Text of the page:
‘Thirsty’ opal

By Dr. W. Zhou, first published in Facette 29 (May 2024)

Figure 1: Opal mounted in a ring. Photo: SSEF.
We recently received a ring for testing at the SSEF gem lab containing an opal (Figure 1). The client told us that the body colour of this opal had changed after a while. Reportedly, it originally had a quite transparent light-orangey yellow body colour with a vivid play-of-colour but over 2-3 years its body colour became dull whitish which also had a negative impact on the play-of-colour. When checking this opal at SSEF, it immediately became evident, that only close to the girdle a thin layer of the supposedly ‘original’ appearance was left. The rest of the cabochon dome however had obviously become whitish and dull (Figure 2).
Figure 2: . Based on the statement of the client, the thin light yellowish orange layer close to the setting, was the original colour and appearance of this opal. Photo: SSEF.

Opal can be a very attractive and colourful gemstone. However, some opals, and especially certain samples from Ethiopia (but also from other sources) may show hydrophilic properties, thus absorb and release liquids (mostly water or even humidity in the air) to some extent. This may cause stress (cracking), colour shifts (more brownish or in this case milky whitish), and dullening and reduction of the play-of-colour effect (see also SSEF Facette 2014, page 15). Our testing confirmed that this opal in the ring had hydrophilic properties.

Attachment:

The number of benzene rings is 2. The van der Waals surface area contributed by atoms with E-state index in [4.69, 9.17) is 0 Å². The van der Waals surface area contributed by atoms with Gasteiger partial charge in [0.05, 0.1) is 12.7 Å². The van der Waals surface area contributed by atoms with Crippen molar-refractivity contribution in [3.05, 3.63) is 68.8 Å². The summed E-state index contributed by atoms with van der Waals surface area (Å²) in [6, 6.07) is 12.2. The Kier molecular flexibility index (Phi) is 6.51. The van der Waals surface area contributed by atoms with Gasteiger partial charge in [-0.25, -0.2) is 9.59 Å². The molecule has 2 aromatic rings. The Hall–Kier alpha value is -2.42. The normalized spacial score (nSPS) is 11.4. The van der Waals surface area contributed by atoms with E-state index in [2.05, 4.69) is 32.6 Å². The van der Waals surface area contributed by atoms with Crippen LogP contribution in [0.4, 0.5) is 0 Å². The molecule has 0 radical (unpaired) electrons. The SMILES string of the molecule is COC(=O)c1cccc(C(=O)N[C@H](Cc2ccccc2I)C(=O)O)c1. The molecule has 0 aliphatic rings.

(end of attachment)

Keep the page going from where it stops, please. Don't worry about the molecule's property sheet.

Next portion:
There is a simple test to find out if an opal has such hydrophilic properties and as a consequence may change in appearance (and weight). For this, first the weight of the opal is measured with a high-precision carat balance, then the stone is immersed for about 5 minutes in water before measuring again its weight with the balance. Hydrophilic opals will have after this test a higher weight, as part of the water has been absorbed by the opal during the immersion. Over time, the opal will slowly dry out and the weight will again go down. Interestingly, such hydrophilic opals even change their weight (slightly) just by changing air humidity conditions (precise balance required!). So, if you weigh your opal over several days and always have a slightly different weight, it could be a strong indication of a hydrophilic behaviour of your stone.

On a SSEF report, such hydrophilic behaviour is mentioned. In case a strong change of weight occurred, the stone is identified as hydrophane opal. If only a slight change of weight was detected, then the hydrophilic behaviour of the opal is only mentioned in the comments section of the report.